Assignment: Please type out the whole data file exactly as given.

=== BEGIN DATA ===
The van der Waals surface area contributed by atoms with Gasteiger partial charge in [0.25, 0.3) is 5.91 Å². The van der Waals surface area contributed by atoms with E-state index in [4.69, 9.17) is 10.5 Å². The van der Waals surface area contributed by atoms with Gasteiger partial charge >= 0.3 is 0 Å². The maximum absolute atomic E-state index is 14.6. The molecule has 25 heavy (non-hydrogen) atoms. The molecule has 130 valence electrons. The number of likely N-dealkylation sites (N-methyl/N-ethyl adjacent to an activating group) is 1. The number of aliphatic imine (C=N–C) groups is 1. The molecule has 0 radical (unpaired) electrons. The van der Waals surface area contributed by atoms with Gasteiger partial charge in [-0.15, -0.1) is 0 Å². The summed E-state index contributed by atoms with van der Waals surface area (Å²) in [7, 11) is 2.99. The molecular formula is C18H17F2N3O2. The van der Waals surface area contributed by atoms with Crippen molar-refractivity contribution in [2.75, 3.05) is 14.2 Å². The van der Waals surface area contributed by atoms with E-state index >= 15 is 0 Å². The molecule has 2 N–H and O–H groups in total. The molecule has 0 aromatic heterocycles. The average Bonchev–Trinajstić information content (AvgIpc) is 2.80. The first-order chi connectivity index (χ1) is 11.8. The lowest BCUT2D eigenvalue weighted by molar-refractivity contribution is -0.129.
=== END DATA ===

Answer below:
The van der Waals surface area contributed by atoms with Gasteiger partial charge in [0.25, 0.3) is 5.91 Å². The van der Waals surface area contributed by atoms with E-state index in [4.69, 9.17) is 10.5 Å². The van der Waals surface area contributed by atoms with Gasteiger partial charge >= 0.3 is 0 Å². The maximum absolute atomic E-state index is 14.6. The molecule has 25 heavy (non-hydrogen) atoms. The molecule has 130 valence electrons. The number of likely N-dealkylation sites (N-methyl/N-ethyl adjacent to an activating group) is 1. The number of aliphatic imine (C=N–C) groups is 1. The molecule has 0 radical (unpaired) electrons. The van der Waals surface area contributed by atoms with Gasteiger partial charge in [-0.15, -0.1) is 0 Å². The summed E-state index contributed by atoms with van der Waals surface area (Å²) in [7, 11) is 2.99. The molecular formula is C18H17F2N3O2. The van der Waals surface area contributed by atoms with Crippen molar-refractivity contribution in [2.75, 3.05) is 14.2 Å². The van der Waals surface area contributed by atoms with E-state index >= 15 is 0 Å². The molecule has 2 N–H and O–H groups in total. The molecule has 0 aromatic heterocycles. The average Bonchev–Trinajstić information content (AvgIpc) is 2.80. The first-order chi connectivity index (χ1) is 11.8. The lowest BCUT2D eigenvalue weighted by molar-refractivity contribution is -0.129.